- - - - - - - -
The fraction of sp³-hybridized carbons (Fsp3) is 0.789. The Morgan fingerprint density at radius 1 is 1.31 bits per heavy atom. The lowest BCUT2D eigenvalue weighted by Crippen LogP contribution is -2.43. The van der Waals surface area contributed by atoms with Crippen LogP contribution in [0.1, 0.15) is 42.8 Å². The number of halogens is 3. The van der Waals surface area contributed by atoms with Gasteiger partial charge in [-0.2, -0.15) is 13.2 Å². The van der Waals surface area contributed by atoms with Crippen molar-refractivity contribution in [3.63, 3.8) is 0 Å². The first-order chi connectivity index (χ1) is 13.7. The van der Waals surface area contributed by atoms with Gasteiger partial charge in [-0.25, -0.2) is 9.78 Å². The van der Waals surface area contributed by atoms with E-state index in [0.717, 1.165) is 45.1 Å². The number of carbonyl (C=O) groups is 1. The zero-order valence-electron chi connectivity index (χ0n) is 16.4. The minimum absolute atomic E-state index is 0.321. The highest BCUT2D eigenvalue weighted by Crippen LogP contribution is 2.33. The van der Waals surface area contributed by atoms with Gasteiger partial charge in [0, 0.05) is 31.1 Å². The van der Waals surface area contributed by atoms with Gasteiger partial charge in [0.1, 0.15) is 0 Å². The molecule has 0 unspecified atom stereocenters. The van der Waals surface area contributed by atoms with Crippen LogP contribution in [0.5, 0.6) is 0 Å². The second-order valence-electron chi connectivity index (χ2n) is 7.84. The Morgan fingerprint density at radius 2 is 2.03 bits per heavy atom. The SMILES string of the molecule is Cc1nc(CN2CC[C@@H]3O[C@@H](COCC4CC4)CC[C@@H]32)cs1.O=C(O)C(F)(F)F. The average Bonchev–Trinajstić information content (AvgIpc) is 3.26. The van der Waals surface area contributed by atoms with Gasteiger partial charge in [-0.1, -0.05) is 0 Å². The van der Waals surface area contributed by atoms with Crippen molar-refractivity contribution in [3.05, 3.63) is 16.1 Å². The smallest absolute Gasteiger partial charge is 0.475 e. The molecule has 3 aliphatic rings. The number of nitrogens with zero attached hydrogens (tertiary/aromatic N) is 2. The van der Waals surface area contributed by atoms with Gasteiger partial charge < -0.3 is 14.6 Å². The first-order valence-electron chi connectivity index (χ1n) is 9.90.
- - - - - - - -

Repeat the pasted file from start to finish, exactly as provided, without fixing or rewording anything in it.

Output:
The fraction of sp³-hybridized carbons (Fsp3) is 0.789. The Morgan fingerprint density at radius 1 is 1.31 bits per heavy atom. The lowest BCUT2D eigenvalue weighted by Crippen LogP contribution is -2.43. The van der Waals surface area contributed by atoms with Crippen LogP contribution in [0.1, 0.15) is 42.8 Å². The number of halogens is 3. The van der Waals surface area contributed by atoms with Gasteiger partial charge in [-0.2, -0.15) is 13.2 Å². The van der Waals surface area contributed by atoms with Crippen molar-refractivity contribution in [3.63, 3.8) is 0 Å². The first-order chi connectivity index (χ1) is 13.7. The van der Waals surface area contributed by atoms with Gasteiger partial charge in [-0.25, -0.2) is 9.78 Å². The van der Waals surface area contributed by atoms with E-state index in [0.717, 1.165) is 45.1 Å². The number of carbonyl (C=O) groups is 1. The zero-order valence-electron chi connectivity index (χ0n) is 16.4. The minimum absolute atomic E-state index is 0.321. The highest BCUT2D eigenvalue weighted by Crippen LogP contribution is 2.33. The van der Waals surface area contributed by atoms with Gasteiger partial charge in [0, 0.05) is 31.1 Å². The van der Waals surface area contributed by atoms with Gasteiger partial charge in [0.1, 0.15) is 0 Å². The molecule has 0 unspecified atom stereocenters. The van der Waals surface area contributed by atoms with Crippen LogP contribution in [0.5, 0.6) is 0 Å². The second-order valence-electron chi connectivity index (χ2n) is 7.84. The Morgan fingerprint density at radius 2 is 2.03 bits per heavy atom. The SMILES string of the molecule is Cc1nc(CN2CC[C@@H]3O[C@@H](COCC4CC4)CC[C@@H]32)cs1.O=C(O)C(F)(F)F. The average Bonchev–Trinajstić information content (AvgIpc) is 3.26. The van der Waals surface area contributed by atoms with Gasteiger partial charge in [-0.1, -0.05) is 0 Å². The van der Waals surface area contributed by atoms with Crippen molar-refractivity contribution in [3.05, 3.63) is 16.1 Å². The smallest absolute Gasteiger partial charge is 0.475 e. The molecule has 3 aliphatic rings. The number of nitrogens with zero attached hydrogens (tertiary/aromatic N) is 2. The van der Waals surface area contributed by atoms with Gasteiger partial charge < -0.3 is 14.6 Å². The first-order valence-electron chi connectivity index (χ1n) is 9.90.